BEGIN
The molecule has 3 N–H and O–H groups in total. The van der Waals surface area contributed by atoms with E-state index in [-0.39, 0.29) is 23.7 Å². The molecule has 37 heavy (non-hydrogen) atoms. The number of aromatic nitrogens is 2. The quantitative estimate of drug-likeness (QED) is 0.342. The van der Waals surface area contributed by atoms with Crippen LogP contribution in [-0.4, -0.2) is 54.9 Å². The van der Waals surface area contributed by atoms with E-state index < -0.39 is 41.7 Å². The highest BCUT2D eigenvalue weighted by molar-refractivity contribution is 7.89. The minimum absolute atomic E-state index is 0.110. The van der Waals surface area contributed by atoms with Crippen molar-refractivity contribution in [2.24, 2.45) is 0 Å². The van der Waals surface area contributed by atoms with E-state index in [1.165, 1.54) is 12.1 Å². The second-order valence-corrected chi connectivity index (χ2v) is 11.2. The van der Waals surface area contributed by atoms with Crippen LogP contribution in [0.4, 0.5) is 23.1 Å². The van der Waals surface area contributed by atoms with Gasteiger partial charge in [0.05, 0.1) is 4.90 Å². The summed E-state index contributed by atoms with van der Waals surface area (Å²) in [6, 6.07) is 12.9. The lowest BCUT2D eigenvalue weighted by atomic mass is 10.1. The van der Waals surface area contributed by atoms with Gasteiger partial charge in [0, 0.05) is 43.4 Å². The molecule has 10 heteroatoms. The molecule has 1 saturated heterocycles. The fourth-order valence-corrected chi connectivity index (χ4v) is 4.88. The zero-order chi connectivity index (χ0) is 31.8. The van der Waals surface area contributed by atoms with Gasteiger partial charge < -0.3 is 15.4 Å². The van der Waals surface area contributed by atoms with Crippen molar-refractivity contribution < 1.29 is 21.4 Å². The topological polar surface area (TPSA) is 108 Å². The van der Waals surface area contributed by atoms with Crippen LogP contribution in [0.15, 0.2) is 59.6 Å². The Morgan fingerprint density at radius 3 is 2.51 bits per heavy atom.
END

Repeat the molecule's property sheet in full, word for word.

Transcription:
The molecule has 3 N–H and O–H groups in total. The van der Waals surface area contributed by atoms with E-state index in [-0.39, 0.29) is 23.7 Å². The molecule has 37 heavy (non-hydrogen) atoms. The number of aromatic nitrogens is 2. The quantitative estimate of drug-likeness (QED) is 0.342. The van der Waals surface area contributed by atoms with Crippen LogP contribution in [-0.4, -0.2) is 54.9 Å². The van der Waals surface area contributed by atoms with E-state index < -0.39 is 41.7 Å². The highest BCUT2D eigenvalue weighted by molar-refractivity contribution is 7.89. The minimum absolute atomic E-state index is 0.110. The van der Waals surface area contributed by atoms with Crippen molar-refractivity contribution in [2.24, 2.45) is 0 Å². The van der Waals surface area contributed by atoms with E-state index in [1.165, 1.54) is 12.1 Å². The second-order valence-corrected chi connectivity index (χ2v) is 11.2. The van der Waals surface area contributed by atoms with Crippen LogP contribution in [0.4, 0.5) is 23.1 Å². The van der Waals surface area contributed by atoms with Gasteiger partial charge in [0.05, 0.1) is 4.90 Å². The summed E-state index contributed by atoms with van der Waals surface area (Å²) in [6, 6.07) is 12.9. The lowest BCUT2D eigenvalue weighted by atomic mass is 10.1. The van der Waals surface area contributed by atoms with Gasteiger partial charge in [0, 0.05) is 43.4 Å². The molecule has 10 heteroatoms. The molecule has 1 saturated heterocycles. The fourth-order valence-corrected chi connectivity index (χ4v) is 4.88. The zero-order chi connectivity index (χ0) is 31.8. The van der Waals surface area contributed by atoms with Gasteiger partial charge < -0.3 is 15.4 Å². The van der Waals surface area contributed by atoms with Crippen molar-refractivity contribution < 1.29 is 21.4 Å². The topological polar surface area (TPSA) is 108 Å². The van der Waals surface area contributed by atoms with Crippen LogP contribution in [0.15, 0.2) is 59.6 Å². The Morgan fingerprint density at radius 3 is 2.51 bits per heavy atom.